The nationalist rhetoric used by politicians to retain support was being openly questioned and opposed by citizens willing to gather across divisions and protest against the system    as a whole. The Bebolucija movement suffered because of its determination to remain independent from any party, according to Dennis Gratz (president of the multi-ethnic party Naša Stranka), who believes the protesters were playing a “dangerous game” by compounding all parties into one target, leaving their group detached, isolated, and powerless.[11] Rodolfo Toè, “Bebolujica: Spring Delayed,” Open Democracy, July 16, 2013, http://www.balcanicaucaso.org/eng/Regions- and-countries/Bosnia-and-Herzegovina/Bebolucija-spring-delayed-138840#.UeecAMRIvTE.twitter. However, by preventing citizens from gaining access to the basic citizenship right of a registration number, ethno-nationalists provoked an unexpected reaction: they provided citizens with     a common enemy by giving political meaning to what they strived to destroy – namely the common citizenship of all Bosnians and Herzegovinians. The chances of success for this civic movement to influence the political system, however, was always questioned by those who see the institutional system designed by the Dayton Agreement as effectively paralysing political life on ethnic grounds.

The international community, which was instrumental in designing the Dayton Agreement, also played an important role in the 2013 protests. Two days after the protest began, High Representative (HR) Valentin Inzko demanded that protesters remove the blockade on the parliament building, promising that the issue would be discussed at an urgently convened meeting of the Peace Implementation Council (PIC), an international body that oversees   the country’s peace process.[12] The High Representative is the highest civilian authority in Bosnia. The position is legitimized by the Dayton Peace Accords and has received extensive imposition and removal powers by the PIC. The PIC and the HR also regularly report to the UN. Meanwhile, concerns about the current structure in Bosnia have been raised in the European Union (EU). The inefficient political system and resulting administrative inertia, especially at the central level, has given rise to public dissatisfaction and widespread criticism. The division of the country based on ethnic criteria affects the voting system and discriminates against citizens of other ethnic backgrounds. Due to this, EU Commissioner for Enlargement Stefan Fule stated that the EU will only recognise the results of the parliamentary elections scheduled for Spring 2014 on the condition that the constitution be amended to address a vital judgement of the European Court of Human Rights in 2009. [13]D. Sito-Sucic, “Bosnia Risks Seeing EU Path “Frozen” Without Further Reform,” Reuters, April 11, 2013, available at: http://uk.reuters.com/article/2013/04/11/us-bosnia-eu-idUSBRE93A0L220130411.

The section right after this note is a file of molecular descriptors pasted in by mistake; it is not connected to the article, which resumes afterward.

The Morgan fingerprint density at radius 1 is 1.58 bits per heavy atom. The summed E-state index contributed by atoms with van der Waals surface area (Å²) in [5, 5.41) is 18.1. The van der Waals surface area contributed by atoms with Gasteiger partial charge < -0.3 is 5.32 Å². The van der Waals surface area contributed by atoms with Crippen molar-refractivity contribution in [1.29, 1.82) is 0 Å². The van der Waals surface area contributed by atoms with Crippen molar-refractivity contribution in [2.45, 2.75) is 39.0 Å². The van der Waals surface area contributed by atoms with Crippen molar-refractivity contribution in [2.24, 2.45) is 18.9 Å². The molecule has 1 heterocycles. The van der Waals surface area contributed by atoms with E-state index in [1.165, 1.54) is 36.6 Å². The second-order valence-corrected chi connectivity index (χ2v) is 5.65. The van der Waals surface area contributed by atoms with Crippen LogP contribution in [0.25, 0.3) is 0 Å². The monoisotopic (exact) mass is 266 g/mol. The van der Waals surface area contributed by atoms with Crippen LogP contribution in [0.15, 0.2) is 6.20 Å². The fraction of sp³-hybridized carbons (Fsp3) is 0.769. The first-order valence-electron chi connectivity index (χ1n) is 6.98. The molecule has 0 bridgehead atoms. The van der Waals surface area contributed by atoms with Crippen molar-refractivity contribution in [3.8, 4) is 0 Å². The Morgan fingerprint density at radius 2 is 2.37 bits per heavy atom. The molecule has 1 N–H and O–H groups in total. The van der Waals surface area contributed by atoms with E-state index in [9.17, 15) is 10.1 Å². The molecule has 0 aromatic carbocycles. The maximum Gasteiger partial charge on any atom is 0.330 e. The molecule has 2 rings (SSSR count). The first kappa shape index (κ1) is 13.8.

The international community has not been impressed with Erdoğan’s reaction towards Turkey’s protesters: the United Nations (UN), the United States (US), and other Western partners have voiced concern about the heavy-handed police action. A report published by Amnesty International accused Turkish authorities of committing human rights abuses “on a massive scale” while trying to quell the uprisings.[14] Turkey: Gezi Park protests: Brutal denial of the right to peaceful assembly in Turkey,” Amnesty International, October 2013, http://www.amnesty.org/en/library/info/EUR44/022/2013/en.)  The report stated that Turkish riot squads fired enormous amounts of tear gas, often at close range in confined spaces, and used other types of disproportionate force in their tactics to crush protests in Istanbul, Ankara, and other cities. The rights group cited the evidence compiled by the Turkish Medical Association regarding the more than 8,000 injuries, attributed to tear gas, rubber bullets, water cannons, beatings, and live ammunition. Erdoğan’s government defended what it called the right of police to use tear gas and water cannons against protests by groups that undermine public order.[15] R. Gladstone, “Rights Group Accuses Turkish Police of Excessive Force against Protestors,” The New York Times, June 12, 2013, http://www.nytimes.com/2013/07/13/world/europe/rights-groups-accuse-turkish-police-of-excessive-force-against-protesters. html?_r=0